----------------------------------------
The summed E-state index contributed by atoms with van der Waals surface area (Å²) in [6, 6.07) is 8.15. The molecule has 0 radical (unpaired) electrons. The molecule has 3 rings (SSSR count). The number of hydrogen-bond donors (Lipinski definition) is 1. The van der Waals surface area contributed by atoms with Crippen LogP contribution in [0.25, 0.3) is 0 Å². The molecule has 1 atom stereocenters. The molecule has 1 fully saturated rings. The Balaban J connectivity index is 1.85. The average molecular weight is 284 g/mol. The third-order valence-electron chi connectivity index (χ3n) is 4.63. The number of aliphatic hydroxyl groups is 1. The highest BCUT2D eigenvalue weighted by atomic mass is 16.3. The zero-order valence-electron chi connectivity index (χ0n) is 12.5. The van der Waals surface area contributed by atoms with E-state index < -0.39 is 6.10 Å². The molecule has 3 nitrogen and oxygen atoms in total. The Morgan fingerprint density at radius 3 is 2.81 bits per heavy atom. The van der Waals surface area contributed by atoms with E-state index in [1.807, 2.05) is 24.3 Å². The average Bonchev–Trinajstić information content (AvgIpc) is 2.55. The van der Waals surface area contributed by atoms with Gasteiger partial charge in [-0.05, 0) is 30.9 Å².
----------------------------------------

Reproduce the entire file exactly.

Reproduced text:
The summed E-state index contributed by atoms with van der Waals surface area (Å²) in [6, 6.07) is 8.15. The molecule has 0 radical (unpaired) electrons. The molecule has 3 rings (SSSR count). The number of hydrogen-bond donors (Lipinski definition) is 1. The van der Waals surface area contributed by atoms with Crippen LogP contribution in [0.25, 0.3) is 0 Å². The molecule has 1 atom stereocenters. The molecule has 1 fully saturated rings. The Balaban J connectivity index is 1.85. The average molecular weight is 284 g/mol. The third-order valence-electron chi connectivity index (χ3n) is 4.63. The number of aliphatic hydroxyl groups is 1. The highest BCUT2D eigenvalue weighted by atomic mass is 16.3. The zero-order valence-electron chi connectivity index (χ0n) is 12.5. The van der Waals surface area contributed by atoms with E-state index < -0.39 is 6.10 Å². The molecule has 3 nitrogen and oxygen atoms in total. The Morgan fingerprint density at radius 3 is 2.81 bits per heavy atom. The van der Waals surface area contributed by atoms with E-state index in [1.807, 2.05) is 24.3 Å². The average Bonchev–Trinajstić information content (AvgIpc) is 2.55. The van der Waals surface area contributed by atoms with Gasteiger partial charge in [-0.05, 0) is 30.9 Å².